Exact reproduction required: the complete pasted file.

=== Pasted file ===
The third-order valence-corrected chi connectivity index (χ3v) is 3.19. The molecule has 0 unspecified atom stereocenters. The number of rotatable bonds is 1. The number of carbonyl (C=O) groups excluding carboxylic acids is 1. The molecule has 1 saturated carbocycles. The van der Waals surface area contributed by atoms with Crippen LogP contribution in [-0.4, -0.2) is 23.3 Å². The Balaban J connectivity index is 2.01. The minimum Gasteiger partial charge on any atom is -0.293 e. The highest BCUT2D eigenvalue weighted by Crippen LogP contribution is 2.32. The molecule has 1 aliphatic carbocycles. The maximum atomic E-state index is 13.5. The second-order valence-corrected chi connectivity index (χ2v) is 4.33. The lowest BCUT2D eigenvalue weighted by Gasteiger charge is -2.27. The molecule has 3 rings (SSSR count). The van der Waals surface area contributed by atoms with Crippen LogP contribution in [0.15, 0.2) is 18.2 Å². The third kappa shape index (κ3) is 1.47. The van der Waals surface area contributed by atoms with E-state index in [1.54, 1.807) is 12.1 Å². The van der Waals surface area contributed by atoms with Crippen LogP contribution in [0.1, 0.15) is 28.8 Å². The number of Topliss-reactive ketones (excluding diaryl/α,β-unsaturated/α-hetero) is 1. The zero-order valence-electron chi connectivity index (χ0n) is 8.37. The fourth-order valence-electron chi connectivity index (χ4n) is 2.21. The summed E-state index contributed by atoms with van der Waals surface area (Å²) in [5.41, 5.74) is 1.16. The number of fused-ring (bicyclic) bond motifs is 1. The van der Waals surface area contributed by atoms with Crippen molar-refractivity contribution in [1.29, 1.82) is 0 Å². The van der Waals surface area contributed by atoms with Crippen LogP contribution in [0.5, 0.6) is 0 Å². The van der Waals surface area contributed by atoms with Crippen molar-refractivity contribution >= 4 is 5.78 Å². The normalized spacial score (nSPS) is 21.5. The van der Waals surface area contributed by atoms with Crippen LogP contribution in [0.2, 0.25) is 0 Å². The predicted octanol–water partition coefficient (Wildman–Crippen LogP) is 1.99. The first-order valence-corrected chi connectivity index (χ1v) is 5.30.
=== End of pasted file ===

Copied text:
The third-order valence-corrected chi connectivity index (χ3v) is 3.19. The molecule has 0 unspecified atom stereocenters. The number of rotatable bonds is 1. The number of carbonyl (C=O) groups excluding carboxylic acids is 1. The molecule has 1 saturated carbocycles. The van der Waals surface area contributed by atoms with Crippen LogP contribution in [-0.4, -0.2) is 23.3 Å². The Balaban J connectivity index is 2.01. The minimum Gasteiger partial charge on any atom is -0.293 e. The highest BCUT2D eigenvalue weighted by Crippen LogP contribution is 2.32. The molecule has 1 aliphatic carbocycles. The maximum atomic E-state index is 13.5. The second-order valence-corrected chi connectivity index (χ2v) is 4.33. The lowest BCUT2D eigenvalue weighted by Gasteiger charge is -2.27. The molecule has 3 rings (SSSR count). The van der Waals surface area contributed by atoms with Crippen LogP contribution in [0.15, 0.2) is 18.2 Å². The third kappa shape index (κ3) is 1.47. The van der Waals surface area contributed by atoms with E-state index in [1.54, 1.807) is 12.1 Å². The van der Waals surface area contributed by atoms with Crippen LogP contribution in [0.1, 0.15) is 28.8 Å². The number of Topliss-reactive ketones (excluding diaryl/α,β-unsaturated/α-hetero) is 1. The zero-order valence-electron chi connectivity index (χ0n) is 8.37. The fourth-order valence-electron chi connectivity index (χ4n) is 2.21. The summed E-state index contributed by atoms with van der Waals surface area (Å²) in [5.41, 5.74) is 1.16. The number of fused-ring (bicyclic) bond motifs is 1. The van der Waals surface area contributed by atoms with Crippen molar-refractivity contribution in [1.29, 1.82) is 0 Å². The van der Waals surface area contributed by atoms with Crippen LogP contribution in [0.5, 0.6) is 0 Å². The van der Waals surface area contributed by atoms with Crippen molar-refractivity contribution >= 4 is 5.78 Å². The normalized spacial score (nSPS) is 21.5. The van der Waals surface area contributed by atoms with Crippen LogP contribution in [0.2, 0.25) is 0 Å². The predicted octanol–water partition coefficient (Wildman–Crippen LogP) is 1.99. The first-order valence-corrected chi connectivity index (χ1v) is 5.30.